American aerospace company Launcher’s Orbiter spacecraft experienced a software anomaly and lost another of its vehicle following a successful liftoff.
Orbiter SN3 was designed to carry smaller satellites such as cubesats and place them into their proper orbits after separating from its launch vehicle.
The spacecraft which launched successfully on a SpaceX Falcon 9 on June 12, soon fell into an uncontrollable rotation following separation from its launch vehicle.
“Unfortunately, the initial set of telemetry received indicated that the vehicle was experiencing an anomaly in which a high rate of rotation was imparted on the vehicle from its onboard attitude control system,” the company said in a statement.
In addition, Orbiter faced critically low fuel and battery levels, because the craft's rotation prevented its solar panels from receiving the necessary sunlight to maintain power.
This forced the company to deploy customer payloads earlier than scheduled, rather than risk non-deployment, Launcher said.
The spacecraft carried the payloads of three separate customers -- Starfish Space’s Otter Pup demo satellite, cubesats from Innova Space and TRL11, a space startup developing video for in-space applications.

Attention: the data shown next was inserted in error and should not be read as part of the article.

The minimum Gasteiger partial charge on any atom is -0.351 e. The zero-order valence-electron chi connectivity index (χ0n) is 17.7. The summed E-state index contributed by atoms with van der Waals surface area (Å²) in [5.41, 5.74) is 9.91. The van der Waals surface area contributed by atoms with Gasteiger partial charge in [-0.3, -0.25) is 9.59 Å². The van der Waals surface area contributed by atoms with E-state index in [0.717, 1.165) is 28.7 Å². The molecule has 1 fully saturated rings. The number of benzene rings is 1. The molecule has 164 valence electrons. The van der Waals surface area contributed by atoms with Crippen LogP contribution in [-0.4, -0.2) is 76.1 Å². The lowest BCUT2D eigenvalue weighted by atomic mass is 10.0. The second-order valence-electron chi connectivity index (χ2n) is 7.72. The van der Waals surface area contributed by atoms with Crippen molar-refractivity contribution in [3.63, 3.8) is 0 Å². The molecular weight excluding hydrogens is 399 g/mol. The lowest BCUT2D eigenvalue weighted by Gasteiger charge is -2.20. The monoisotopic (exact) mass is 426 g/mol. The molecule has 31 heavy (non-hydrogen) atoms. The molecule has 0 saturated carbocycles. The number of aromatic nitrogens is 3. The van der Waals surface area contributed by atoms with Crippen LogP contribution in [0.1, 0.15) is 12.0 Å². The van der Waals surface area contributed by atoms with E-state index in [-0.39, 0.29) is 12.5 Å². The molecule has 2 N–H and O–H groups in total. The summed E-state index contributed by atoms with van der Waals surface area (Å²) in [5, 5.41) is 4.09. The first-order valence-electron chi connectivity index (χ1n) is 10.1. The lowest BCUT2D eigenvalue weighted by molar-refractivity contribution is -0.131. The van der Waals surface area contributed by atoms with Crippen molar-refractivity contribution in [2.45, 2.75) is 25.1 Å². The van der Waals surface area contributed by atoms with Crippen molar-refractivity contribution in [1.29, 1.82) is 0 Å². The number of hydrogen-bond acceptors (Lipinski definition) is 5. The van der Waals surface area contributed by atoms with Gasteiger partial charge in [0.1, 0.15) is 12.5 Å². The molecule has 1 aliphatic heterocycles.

The company said that all three customers confirmed contact with their spacecraft.
But due to early deployment Starfish’s Otter Pup demo satellite faced high rotation, which meant that SN3 “will not be able to serve as a docking target for Starfish Space's Otter Pup”, it added.
To save Orbiter SN3, Launcher commanded the shut down of all non-critical vehicle systems in an attempt to put the vehicle in a net power positive state.
The vehicle complied, but remained slightly power negative. Unfortunately, the state of charge of the spacecraft slowly decreased and contact with Orbiter SN3 was eventually lost.
The team continues to attempt contact with the vehicle in the event of a recovery, the company said.
“We would like to sincerely apologise to our customers and their teams, partners and end customers for this mission degradation."
After analysis, Launcher said the root cause of the anomaly seems to have been a software issue.
"We have begun the implementation of corrective action to ensure this anomaly does not occur again on future missions and that the vehicle is more robust to this type of error," the company said.
SN3 was Launcher's second Orbiter spacecraft to launch into space.
Earlier in February, the company lost its first spacecraft, SN1, when it suffered an orientation control issue that prevented it from generating enough power after launching it aboard SpaceX's Transporter-6 mission.
Orbiter's next flight will be SN5, and is scheduled for a February 2024 launch as part of SpaceX's Transporter-10 mission.
Launcher also indicated two additional flights scheduled to take place sometime next year.